Now, Karen Herman spent more than two hours, two hours talking with Mitch Miller about his career for the Archive of American Television. That was back in 2004. So the issue of this bouncing ball came up and she got to the bottom of the myth of that with Mitch Miller.
(Soundbite of archived recording)
Ms. KAREN HERMAN (Director, Archive of American Television): Talk about the bouncing ball concept.
Mr. MILLER: Never was a bouncing ball. Everyone says there's a bouncing ball. We just had the lyrics and, as I told you, had the two cameras and the stuff in black.
Ms. HERMAN: Why do you think that everybody thinks that there was a bouncing ball?
Mr. MILLER: Because there was in the theater. There was a - when the organ would teach you a new song in theater, the organ would play and there was a bouncing ball. And then there was a cartoon - Looney Tunes and all that, they had a bouncing ball. So people, you know, drew that from their memory.
COX: So, Jim, by the way, we put that full interview on the TALK OF THE NATION website at NPR.org if you'd like to hear it. I got to tell you, Jim, a lot of people, myself included, all of the producers and writers here at TALK OF THE NATION, when we were thinking about this earlier today, we were like, oh yeah, the show with the bouncing ball. How did it get to be that we thought there was a bouncing ball if there wasn't one?
Mr. BESSMAN: Isn't that funny? We all share the same illusion here because I felt the same way, though I do recall the "Looney Tunes" that Mitch referred to in that interview, the bouncing ball in those cartoons. And I guess we just had first seen the lyrics superimposed on the screen through Mitch's show, and then we just transposed it - transposed the bouncing ball, the cartoons afterwards, I guess.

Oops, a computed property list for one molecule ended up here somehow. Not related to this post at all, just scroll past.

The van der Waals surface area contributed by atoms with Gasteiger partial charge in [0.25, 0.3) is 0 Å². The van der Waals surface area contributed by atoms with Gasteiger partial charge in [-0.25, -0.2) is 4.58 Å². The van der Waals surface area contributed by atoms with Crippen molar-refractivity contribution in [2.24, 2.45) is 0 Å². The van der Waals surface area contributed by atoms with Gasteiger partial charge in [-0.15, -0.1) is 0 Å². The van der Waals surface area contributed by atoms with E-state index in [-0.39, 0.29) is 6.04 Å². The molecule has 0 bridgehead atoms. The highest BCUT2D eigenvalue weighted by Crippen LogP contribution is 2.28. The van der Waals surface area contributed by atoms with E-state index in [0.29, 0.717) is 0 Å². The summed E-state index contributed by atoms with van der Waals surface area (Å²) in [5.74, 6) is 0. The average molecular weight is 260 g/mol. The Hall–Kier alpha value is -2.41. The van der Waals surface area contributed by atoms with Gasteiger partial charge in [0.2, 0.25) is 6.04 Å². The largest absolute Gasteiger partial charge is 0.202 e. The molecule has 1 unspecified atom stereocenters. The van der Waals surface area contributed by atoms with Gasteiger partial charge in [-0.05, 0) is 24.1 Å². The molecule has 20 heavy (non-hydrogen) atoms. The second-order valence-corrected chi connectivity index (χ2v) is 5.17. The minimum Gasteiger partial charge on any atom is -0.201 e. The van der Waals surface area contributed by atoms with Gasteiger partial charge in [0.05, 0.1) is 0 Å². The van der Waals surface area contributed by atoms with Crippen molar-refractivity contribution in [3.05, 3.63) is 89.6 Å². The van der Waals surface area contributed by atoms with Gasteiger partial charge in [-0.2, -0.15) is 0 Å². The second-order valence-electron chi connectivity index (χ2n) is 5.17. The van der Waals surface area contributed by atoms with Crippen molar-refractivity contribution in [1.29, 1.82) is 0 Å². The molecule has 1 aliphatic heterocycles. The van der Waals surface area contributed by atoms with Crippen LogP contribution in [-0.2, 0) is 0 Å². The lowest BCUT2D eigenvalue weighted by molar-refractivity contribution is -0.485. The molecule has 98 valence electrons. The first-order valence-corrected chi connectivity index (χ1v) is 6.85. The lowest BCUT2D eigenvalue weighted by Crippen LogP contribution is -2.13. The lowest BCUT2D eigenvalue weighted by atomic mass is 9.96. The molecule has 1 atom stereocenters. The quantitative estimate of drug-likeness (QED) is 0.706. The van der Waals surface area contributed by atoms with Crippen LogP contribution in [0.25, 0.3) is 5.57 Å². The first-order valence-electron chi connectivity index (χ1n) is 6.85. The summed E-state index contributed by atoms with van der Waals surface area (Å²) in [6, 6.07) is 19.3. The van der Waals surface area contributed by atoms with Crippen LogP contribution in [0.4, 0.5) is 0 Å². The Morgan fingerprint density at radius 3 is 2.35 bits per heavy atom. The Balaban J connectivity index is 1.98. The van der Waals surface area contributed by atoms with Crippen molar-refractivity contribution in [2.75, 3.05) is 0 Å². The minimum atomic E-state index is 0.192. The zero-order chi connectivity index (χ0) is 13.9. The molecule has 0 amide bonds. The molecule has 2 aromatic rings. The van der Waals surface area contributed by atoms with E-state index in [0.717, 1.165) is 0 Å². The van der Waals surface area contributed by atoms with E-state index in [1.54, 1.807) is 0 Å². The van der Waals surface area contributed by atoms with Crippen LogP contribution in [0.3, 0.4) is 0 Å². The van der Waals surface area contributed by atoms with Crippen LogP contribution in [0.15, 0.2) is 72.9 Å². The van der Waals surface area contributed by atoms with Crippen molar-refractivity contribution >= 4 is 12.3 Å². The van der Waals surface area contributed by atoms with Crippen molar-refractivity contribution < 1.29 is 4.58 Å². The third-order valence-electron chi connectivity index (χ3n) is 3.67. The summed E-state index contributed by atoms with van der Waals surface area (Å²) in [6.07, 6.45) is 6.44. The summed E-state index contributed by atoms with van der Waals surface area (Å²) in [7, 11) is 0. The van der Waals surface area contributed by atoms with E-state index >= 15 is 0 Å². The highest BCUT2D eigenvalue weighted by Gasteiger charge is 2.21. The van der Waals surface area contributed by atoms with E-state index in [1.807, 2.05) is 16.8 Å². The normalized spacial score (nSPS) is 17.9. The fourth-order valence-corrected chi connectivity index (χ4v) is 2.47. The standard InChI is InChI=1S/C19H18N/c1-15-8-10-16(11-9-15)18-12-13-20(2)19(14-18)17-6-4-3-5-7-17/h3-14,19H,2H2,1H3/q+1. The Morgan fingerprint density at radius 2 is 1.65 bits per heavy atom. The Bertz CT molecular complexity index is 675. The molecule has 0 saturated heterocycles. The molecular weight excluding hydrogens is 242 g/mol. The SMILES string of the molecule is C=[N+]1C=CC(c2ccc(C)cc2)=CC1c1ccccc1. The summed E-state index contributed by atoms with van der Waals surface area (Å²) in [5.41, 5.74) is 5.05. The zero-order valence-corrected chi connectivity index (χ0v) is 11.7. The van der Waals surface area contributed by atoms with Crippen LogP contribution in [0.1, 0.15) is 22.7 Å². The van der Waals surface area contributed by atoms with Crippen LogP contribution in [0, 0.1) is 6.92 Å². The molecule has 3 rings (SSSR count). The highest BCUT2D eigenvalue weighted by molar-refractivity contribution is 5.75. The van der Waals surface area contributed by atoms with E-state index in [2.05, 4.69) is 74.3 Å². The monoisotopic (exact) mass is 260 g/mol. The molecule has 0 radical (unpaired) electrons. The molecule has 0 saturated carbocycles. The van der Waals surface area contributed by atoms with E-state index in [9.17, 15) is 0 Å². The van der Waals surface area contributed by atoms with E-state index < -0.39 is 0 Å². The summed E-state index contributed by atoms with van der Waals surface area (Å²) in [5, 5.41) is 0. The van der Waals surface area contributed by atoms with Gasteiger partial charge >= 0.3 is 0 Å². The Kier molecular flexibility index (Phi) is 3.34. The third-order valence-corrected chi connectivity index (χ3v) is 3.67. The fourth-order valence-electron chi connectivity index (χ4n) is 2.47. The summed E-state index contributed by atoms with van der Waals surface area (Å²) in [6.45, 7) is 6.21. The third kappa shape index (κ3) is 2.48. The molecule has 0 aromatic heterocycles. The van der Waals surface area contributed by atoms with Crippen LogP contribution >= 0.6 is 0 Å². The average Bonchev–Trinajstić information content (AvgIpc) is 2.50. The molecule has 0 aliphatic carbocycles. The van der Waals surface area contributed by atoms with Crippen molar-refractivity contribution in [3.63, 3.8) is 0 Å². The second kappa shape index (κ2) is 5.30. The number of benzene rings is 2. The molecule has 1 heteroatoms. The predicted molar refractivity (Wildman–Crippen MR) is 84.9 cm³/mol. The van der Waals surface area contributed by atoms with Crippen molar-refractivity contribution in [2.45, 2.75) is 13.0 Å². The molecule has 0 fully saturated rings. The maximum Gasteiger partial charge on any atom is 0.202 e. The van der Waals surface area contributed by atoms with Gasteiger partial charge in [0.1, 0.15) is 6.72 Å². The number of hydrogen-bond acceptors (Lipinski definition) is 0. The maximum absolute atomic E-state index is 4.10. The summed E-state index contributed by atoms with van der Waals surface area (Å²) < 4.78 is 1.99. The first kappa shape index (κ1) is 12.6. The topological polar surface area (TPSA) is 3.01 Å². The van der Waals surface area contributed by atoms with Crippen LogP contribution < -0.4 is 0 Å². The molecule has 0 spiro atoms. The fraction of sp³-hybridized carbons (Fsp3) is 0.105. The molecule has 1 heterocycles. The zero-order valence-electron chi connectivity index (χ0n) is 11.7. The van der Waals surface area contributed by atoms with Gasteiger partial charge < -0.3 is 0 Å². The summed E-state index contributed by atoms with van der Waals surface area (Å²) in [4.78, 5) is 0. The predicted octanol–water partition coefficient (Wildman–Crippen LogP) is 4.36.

COX: Do you have any idea or can you explain, as a cultural critic, how a show - and as a music critic - how a music show like that was so successful then? And whether or not, in your opinion, a show like that could ever make it again?
Mr. BESSMAN: Well, we got to remember that at that time, and we're talking the early 1960s, there were only three major networks. Now, of course, there's -well, I'm - I don't know how many, but there are a lot of alternatives that we have to watch different things. So to answer the end of the question, no, I don't see how any of this could happen again. Having said that, I'm immediately thinking of "American Idol" and how popular that is, crossing a wide range of demographics.
But I think the reason was, that at that time, there weren't a lot of alternatives in people's viewing choices; but also that Mitch has struck a chord, at least among family viewers, at that time. He offered music that people could participate in as - if you wanted to sing along, which of course you were asked to do. And it was just a fun thing. It was great music. I guess it was something that everyone could enjoy.
COX: It seems really hokey now, though, doesn't it? To look back, like really, just corny, corny, corny. Let's go to St. Paul, Minnesota. Karen(ph) is on the line. Karen, welcome to TALK OF THE NATION.